The one thing readers will discover about Swelbar: I have advocated one position or another during a career and have done so with conviction. I have made my conclusions over the years with supporting analysis. In fact, the internet makes it impossible to hide from what you have done and said and honestly, that is good. In 2005, I was retained to assist American Airlines in its defense of the Wright Amendment.

Based on work done earlier in a career (the United-US Airways merger attempt in 2001), American asked for an analysis of what “could” happen to the DFW hub if AA were to match Southwest’s expected three frequencies per day into 15 of the largest US markets from Love Field? It was assumed that these 90 inbound and outbound flights would be operated at Love instead of DFW. The (Eclat Consulting’s findings at the time on this project where I was the lead) conclusion was that if American were to move those 90 operations from DFW to Love, an additional 279 flights at DFW would be negatively impacted. The analysis was a ”bottoms up” analysis of load factor impacts of all flights arriving or departing DFW based on the movement of these 90 operations.

Of course you can question whether all 279 would have been uneconomic as market prices were not considered. The analysis found that a 3:1 leverage ratio existed (one mainline flight from 15 large markets supports 3 other mainline and/or regional flights at DFW). It is not totally unreasonable. Moreover, we are about to witness in real time the delicate cutting of capacity that is being considered by each of the hub and spoke carriers.

I was attacked on the analysis of hub degradation then, but it applies to the industry’s decision to cut back capacity today. Wall Street is saying that 20% is the number that gives the industry pricing traction. I do not disagree. But isn’t it also about a 20% reduction within a carrier’s competitive footprint that matters? Why is it being suggested that each carrier pull down capacity approximating 20% that makes it right in the eyes of the Street?

I have been public in my analysis that the industry needs to be judicious in capacity cuts. There is a leverage ratio for airlines too. Competitor capacity cuts within each airline’s footprint need also to count toward that 20 percent. But Delta’s 20 percent is different than United’s 20 percent is different than American’s 20 percent. Right? By the actions already announced, just how much previous capacity will vaporize based on the deleveraging of the industry? Capital has vaporized and so too will existing capacity – or at least we hope.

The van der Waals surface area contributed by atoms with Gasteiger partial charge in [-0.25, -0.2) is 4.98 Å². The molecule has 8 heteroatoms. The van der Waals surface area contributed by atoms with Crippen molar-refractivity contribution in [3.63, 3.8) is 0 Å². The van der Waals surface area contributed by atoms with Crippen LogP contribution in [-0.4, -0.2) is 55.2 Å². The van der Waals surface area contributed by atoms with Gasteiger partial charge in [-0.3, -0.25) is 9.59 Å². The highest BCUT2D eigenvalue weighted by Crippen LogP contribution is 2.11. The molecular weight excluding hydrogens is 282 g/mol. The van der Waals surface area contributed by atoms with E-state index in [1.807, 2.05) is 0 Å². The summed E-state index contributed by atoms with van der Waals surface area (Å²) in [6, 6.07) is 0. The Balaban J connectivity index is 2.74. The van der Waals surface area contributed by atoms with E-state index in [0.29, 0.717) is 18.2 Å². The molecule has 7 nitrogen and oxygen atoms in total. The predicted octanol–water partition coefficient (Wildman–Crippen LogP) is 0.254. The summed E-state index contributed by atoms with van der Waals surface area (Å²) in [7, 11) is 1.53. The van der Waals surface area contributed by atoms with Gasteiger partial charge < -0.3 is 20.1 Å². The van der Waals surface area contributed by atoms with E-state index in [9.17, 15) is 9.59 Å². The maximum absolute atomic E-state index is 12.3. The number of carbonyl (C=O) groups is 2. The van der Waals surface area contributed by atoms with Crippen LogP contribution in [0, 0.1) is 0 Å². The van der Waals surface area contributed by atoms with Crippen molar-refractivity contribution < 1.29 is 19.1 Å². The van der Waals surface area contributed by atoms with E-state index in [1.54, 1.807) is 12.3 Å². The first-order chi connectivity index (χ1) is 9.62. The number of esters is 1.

The healing for the airline industry will only begin when a sustainably profitable model is found that benefits all stakeholders - and this time it will need to benefit shareholders too.

Congrats to United on a very nice earnings call earlier today.


Not Time For “Hush Money”

The Status Quo Is the Issue; Not Firing CEOs

Today I received a comment from Carmen on my latest blog post. Carmen is a frequent reader here, student of the industry and a person that is not afraid to say and write what he believes. Even if it means that he is not the first person other pilots seek out in the crew room when he checks in for his trip. He suggests that invoking force majeure might incite a revolution – and I paraphrase.

Carmen is not a current member of his union and his philosophical differences with his union have been written here and on multiple blog sites that cover the industry. Carmen, like others, point to the lack of a people element in the US airline business today is what stands in the way of a successful and sustainable industry when contrasted to the industry we know that perpetually teeters on the edge.

I Said I Would Not Acknowledge

Regarding Carmen’s comments, I responded in a pretty matter of fact tone. After responding, I started thinking back to Bob Reed's piece in Business week last week entitled: It's Time for United's CEO to Go; UAL should keep United Airlines in Chicago—but send Glenn Tilton, its deal-hungry CEO, packing. OK, for those that know me, you know that I have an affinity for Tilton. Do I agree with everything that has been done at United under his watch? No, I do not. Where I absolutely agree with Mr. Tilton is that the status quo does not work for any stakeholder group. Period.

So Mr. Reed, my question to you: are you singling out Tilton or are you joining hands with certain industry stakeholders that are looking for any leverage to maintain the status quo and perpetuate the self-imposed gridlock toward change which afflicts the US industry? It seems to me that any question you asked in your article could have been asked of Richard Anderson at Delta, Doug Steenland at Northwest, Doug Parker at US Airways and yes, even Larry Kellner at Continental. And I am going to include Gerard Arpey of American and I will discuss that later.